City: New York City Population: 8,391,881 Green Cred: A mass transportation system that runs 24 hours a day, 365 days a year; dozens of farmers' markets and public parks; the green architecture of the Hearst Building and the Bank of America Tower. Its lesser known green cred: the largest commercial steam system in the United States is located under the streets of Manhattan where it heats, cools, and powers high-rise business and residential buildings.
With so many things to do and see in one city, how can a visitor take in all that New York has to offer? Our advice: step off the beaten path of Midtown Manhattan and get to know the greener sides of New York City. If possible, take a quick trip out of Manhattan to the Brooklyn Heights Promenade, Governors Island, or Sandy Hook so you can see the city from afar, where it's often its most beautiful. New York City offers visitors endless entertainment options and a multitude of ways to spend their time. If the weather is sunny (even if the temperatures are cold and there's snow on the ground), ditch Times Square to see what makes the city loved by so many—it's green spaces, foods markets, small independent shops, artisans, architecture, and restaurants (just to name a few).
Considering everything NYC has to offer, a tourist could easily spend a week exploring just one of the city's neighborhoods. If I had family or friends in town, these are the five green places I wouldn't let them miss.
The High Line: Visiting The High Line Park is a must-do for any visitor, especially those interested in public green spaces. "The High Line was built in the 1930s, as part of a massive public-private infrastructure project called the West Side Improvement. It lifted freight traffic 30 feet in the air, removing dangerous trains from the streets of Manhattan's largest industrial district." Section one of the rehabilitated space was opened to the public in June 2009 while the northern portion (from 20th Street to 30th Street) is scheduled to open in 2011.
Union Square Greenmarket: The city's Greenmarket Farmers Market program offers city dwellers local, fresh produce year-round at 21 of its locations throughout the city. The Union Square Greenmarket is by far the most popular with foodies, locals and restauranteurs alike. Open Mondays, Wednesdays, Fridays and Saturdays from 8 am to 6 pm, it's a great place to not only shop for artisan goods but it's perfect for people watching as well.
iCi Restaurant offers diners super yummy local seasonal food in its Fort Greene, Brooklyn location. Occupying two floors of a 19th Century historic brownstone, the restaurant has a cozy atmosphere and simple décor. Stop in for brunch on a warm sunny Sunday and enjoy the restaurant's patio or perhaps you'll be lucky enough to be invited to a private dinner or wedding in the restaurant's second floor party space.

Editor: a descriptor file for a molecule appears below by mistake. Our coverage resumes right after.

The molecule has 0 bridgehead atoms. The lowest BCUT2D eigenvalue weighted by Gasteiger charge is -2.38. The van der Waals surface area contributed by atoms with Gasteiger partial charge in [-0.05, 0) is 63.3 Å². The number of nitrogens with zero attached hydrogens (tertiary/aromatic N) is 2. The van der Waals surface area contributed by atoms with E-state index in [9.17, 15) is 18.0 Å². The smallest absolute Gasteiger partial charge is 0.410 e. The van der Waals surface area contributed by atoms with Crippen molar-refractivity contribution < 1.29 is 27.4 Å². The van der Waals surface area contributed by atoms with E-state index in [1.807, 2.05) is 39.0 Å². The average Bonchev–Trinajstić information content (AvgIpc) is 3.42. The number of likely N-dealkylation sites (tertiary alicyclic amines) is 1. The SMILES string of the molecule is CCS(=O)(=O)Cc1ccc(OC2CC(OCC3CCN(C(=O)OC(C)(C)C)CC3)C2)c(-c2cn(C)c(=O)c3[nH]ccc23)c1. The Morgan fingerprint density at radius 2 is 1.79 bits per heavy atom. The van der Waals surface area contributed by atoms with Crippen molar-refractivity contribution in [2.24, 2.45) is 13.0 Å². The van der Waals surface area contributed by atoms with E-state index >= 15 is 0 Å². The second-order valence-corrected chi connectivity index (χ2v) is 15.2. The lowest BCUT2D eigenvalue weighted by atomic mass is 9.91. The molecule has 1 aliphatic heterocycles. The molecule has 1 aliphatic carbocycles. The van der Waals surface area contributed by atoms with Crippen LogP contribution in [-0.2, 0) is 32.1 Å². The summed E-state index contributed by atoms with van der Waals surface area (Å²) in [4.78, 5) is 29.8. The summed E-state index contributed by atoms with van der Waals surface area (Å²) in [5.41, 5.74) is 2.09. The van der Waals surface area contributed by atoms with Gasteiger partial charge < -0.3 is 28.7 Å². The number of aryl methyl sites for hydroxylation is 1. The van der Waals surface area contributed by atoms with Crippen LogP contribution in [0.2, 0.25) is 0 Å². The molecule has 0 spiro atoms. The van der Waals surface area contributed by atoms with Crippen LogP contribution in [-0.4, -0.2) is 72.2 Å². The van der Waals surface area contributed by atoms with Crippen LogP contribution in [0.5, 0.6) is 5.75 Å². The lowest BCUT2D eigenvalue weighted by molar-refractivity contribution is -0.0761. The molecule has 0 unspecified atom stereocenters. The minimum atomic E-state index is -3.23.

Walk the Brooklyn Bridge for unparalleled views of lower Manhattan and Brooklyn. If you begin the adventure in Manhattan and end in Brooklyn, you can easily find your way to DUMBO for shopping and an excellent meal.
Celebrate the arrival of spring by visiting The Brooklyn Botanical Gardens from late March through mid-May. It's during this time when the Garden's expansive collection of oriental flowering cherries bloom into the richest shades of pink, purple and white.
Taking place on the first Sunday in May, The Great Five Boro Bike Tour is a fun green way to see the city without the danger of dodging cars on Manhattan's streets.
If you want to relax and enjoy the outdoors like a New Yorker, visit the area known as Sheep's Meadow in Central Park on a sunny spring, summer or fall day. The park will be filled with sunbathers, families and frisbee games—it's a great sight and a wonderful way to soak-up a little Vitamin D.
Finding an affordable hotel in New York City can be challenging during certain times of the year. If the suggestions below don't suit your needs, take a look at Home Away, an often affordable option for longer stays.
New York City is full of fantastic restaurants—many open around the clock or at least into the early morning hours. And with dozens of new dining options opening each year it can make the decision of where to eat a tricky one. New Yorkers are lucky, though. With the abundance local, organic food available, many restauranteurs are taking advantage and bringing seasonal, local fare to the table.
For many tourists, visiting New York City equates to shopping. If you're not in the market or are interested in saving your pennies, window shopping can be just as fun (or even more so) and is a great way to see different neighborhoods throughout Manhattan and Brooklyn.
Whether it's shopping a farmers' market, sunning in Central Park or taking part in the FIGMENT arts celebration on Governors Island, New Yorkers love to take a hiatus from the busyness of their daily lives by enjoying the city's green spaces.
The Best Flea Markets, Antique Fairs, and Thrift Stores
Treasures abound in New York City flea markets and thrift stores. The Brooklyn Flea has become so popular that it's now open year-round. Take a look at the Wall Street Journal "Walkabout New York" clip below.